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How the Mets are using virtual reality technology to prepare for opposing pitchers

Mets third baseman Todd Frazier bats in the

Mets third baseman Todd Frazier bats in the eighth inning against the Rockies on Sunday at Citi Field. Photo Credit: Howard Simmons

To try to improve their reality, the Mets are using a virtual one.

Virtual-reality technology — new to baseball, newer to the Mets — quickly has become a legitimate part of their hitters’ daily routine in recent weeks as they have teamed with WIN Reality, an Austin-based startup, to provide startlingly realistic game-speed simulations.

Think of it as being able to face a pitcher before having to face that pitcher.

“It’s an advanced visualization tool, because you’re programming your mind ahead of time to what that guy might do to you,” hitting coach Chili Davis said. “If you use it the right way, I think there’s a lot of benefit to it. It’s sort of the next level of looking at video.”

The Mets’ VR dabbling began on the minor-league side during spring training. By late April, they invested in equipment for the major-league team: an approximately 12-foot-by-12-foot-by-10-foot “WIN Lab” set up in the bowels of Citi Field, near the batting tunnel, plus a headset version that can be packed into a backpack for easy transport to road games.

The simulation shows a pitcher’s delivery and arm slot, as well as the trajectory of the ball — all key variables as a hitter reads a pitch and decides to swing. For now, at least, the VR isn’t good enough to show how a ball spins or its seams, which are also important real-life tells, but the technology seems to be improving quickly.

“Last year with the Cubs, I saw it with a shadow image of the pitcher,” said Davis, who lamented that the closest thing he had to virtual reality in his 19-year big-league career was closing his eyes and visualizing the pitcher. “The motion matched the pitcher’s motion, but the pitcher himself, you didn’t see him or his jersey. Now, you’re seeing the pitcher.”

Said Chris O’Dowd, chief executive officer of WIN Reality: “The opportunities to increase the realism are there. We know beyond anything that the more realistic the experience is, the more relatable and transferrable it will be for players.”

Multiple Mets cited Todd Frazier as the team’s most dedicated VR neophyte. As part of his pregame routine, Frazier takes as many as 10 virtual at-bats against that night’s starting pitcher, which he said helps him relax for when he sees the real thing.

Frazier has leaned away from watching video of the pitcher or his own at-bats in favor of VR, which is similar to video but with a first-person point of view, putting the viewer right in the batter’s box.

“It’s helped me a lot to be honest with you — see how the slider moves, see the zip on his fastball. It’s not 100 percent, but it’s close to it,” said Frazier, who credited VR work for much of his recent turnaround (.321/.430/.548 the past four weeks). “Especially a guy like [the Yankees’ Masahiro] Tanaka, he throws four-to five different pitches, so you want to see them all. I’ve seen him a bunch of times, but to see it again live, kind of, like that, it’s really nice.”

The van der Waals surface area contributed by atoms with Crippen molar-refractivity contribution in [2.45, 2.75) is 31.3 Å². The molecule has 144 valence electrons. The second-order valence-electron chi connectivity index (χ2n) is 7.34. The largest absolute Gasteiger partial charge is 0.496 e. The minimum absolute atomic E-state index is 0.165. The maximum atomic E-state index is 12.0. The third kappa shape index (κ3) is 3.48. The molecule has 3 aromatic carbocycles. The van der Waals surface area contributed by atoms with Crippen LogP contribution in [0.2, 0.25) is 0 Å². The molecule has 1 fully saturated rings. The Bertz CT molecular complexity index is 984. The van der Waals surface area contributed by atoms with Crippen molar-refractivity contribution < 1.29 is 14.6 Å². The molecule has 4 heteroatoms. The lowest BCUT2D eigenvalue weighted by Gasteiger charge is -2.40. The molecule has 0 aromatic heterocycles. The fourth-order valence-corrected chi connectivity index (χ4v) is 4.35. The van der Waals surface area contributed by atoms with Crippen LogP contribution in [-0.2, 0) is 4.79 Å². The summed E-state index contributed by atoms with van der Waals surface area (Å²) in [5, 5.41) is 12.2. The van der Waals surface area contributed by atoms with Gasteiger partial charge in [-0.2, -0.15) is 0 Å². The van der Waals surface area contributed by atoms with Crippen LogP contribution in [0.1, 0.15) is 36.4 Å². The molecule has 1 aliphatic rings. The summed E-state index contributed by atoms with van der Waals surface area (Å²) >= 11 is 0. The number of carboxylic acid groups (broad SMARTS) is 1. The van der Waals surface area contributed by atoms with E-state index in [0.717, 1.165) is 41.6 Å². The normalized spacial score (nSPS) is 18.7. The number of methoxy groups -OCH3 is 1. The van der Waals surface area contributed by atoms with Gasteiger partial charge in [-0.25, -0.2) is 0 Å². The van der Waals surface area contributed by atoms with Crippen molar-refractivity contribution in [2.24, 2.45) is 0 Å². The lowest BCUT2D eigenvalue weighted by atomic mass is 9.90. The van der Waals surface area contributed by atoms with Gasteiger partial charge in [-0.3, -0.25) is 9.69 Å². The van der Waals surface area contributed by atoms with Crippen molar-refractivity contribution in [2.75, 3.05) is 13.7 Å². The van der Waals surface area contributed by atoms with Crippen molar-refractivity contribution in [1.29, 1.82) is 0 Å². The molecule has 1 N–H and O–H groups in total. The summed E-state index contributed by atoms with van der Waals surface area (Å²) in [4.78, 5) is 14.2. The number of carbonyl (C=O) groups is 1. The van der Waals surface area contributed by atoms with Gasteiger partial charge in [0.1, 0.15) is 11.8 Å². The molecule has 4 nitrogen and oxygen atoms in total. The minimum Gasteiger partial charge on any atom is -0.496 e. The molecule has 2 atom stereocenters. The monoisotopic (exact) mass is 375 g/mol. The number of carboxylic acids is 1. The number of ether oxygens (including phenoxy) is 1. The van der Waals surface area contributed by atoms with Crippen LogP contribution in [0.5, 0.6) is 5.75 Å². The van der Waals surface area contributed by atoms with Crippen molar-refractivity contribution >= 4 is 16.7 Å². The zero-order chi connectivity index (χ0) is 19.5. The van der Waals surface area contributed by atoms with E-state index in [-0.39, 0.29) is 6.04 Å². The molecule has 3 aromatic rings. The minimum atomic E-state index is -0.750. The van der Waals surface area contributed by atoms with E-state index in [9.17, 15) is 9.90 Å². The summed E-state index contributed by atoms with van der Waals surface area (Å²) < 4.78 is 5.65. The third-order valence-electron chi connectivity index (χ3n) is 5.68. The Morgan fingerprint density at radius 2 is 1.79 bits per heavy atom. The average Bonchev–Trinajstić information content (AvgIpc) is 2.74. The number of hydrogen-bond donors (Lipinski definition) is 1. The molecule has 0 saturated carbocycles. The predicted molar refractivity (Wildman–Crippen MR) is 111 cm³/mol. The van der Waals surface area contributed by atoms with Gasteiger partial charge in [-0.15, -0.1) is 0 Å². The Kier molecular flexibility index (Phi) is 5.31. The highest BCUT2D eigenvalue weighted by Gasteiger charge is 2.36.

And Frazier is far from alone. Juan Lagares is a regular. Jeff McNeil hops in for a few minutes most afternoons to time his leg kick against the starting pitcher he’ll see that night. Michael Conforto uses VR to get familiar with a pitcher he hasn’t faced much, such as last week when Colorado used Antonio Senzatela (whom Conforto homered against). When Pete Alonso is going to see a pitcher with a funky or deceptive delivery for the first time, like the Giants’ Madison Bumgarner this month, he’ll give him a virtual look beforehand.

And J.D. Davis works VR into his midgame routine — along with batting cage, video — when he is preparing to pinch hit against any of several possible relievers. He has a .368/.455/.789 slash line as a sub.

Close to two months into the Mets’ VR experiment, many of the early kinks — such as not having some pitchers in the system — are worked out.

“Once we got all the pitchers, I think everybody uses it at least once during the day,” J.D. Davis said.

O’Dowd, a former minor-leaguer, credits Mets general manager Brodie Van Wagenen with fostering a more progressive culture than the organization had in the past. That willingness to experiment and commitment to being open-minded helped the Mets become relatively early adopters of virtual-reality tech.

“Brodie has certainly empowered his staff on all levels to try new things, to take chances,” said O’Dowd, who founded WIN Reality with his father, Dan O’Dowd, the former Rockies GM.

Van Wagenen declined to discuss the Mets’ use of virtual reality, seeking to safeguard a potential competitive advantage.

Including the Mets, about one-third of big-league teams use WIN Reality’s equipment and services, with the Yankees not among them, O’Dowd said. That is a considerable jump from the one majors client the company had last year.

With software-and-services packages having annual costs ranging from $25,000 (minors) to low six-figures (majors), clubs get daily assistance from WIN Reality’s developers and engineers. If a team really wants to pay up, it can buy exclusivity rights within its division. An AL East team does have exclusive rights as a WIN Reality client, freezing out the Yankees.

Virtual reality is not some magical hitting elixir, but for the Mets, it has become a worthwhile piece of their preparation.

“More and more guys are starting to use it,” Chili Davis said. “I think it’s going to get to a point where it’ll be a normal part of baseball.”

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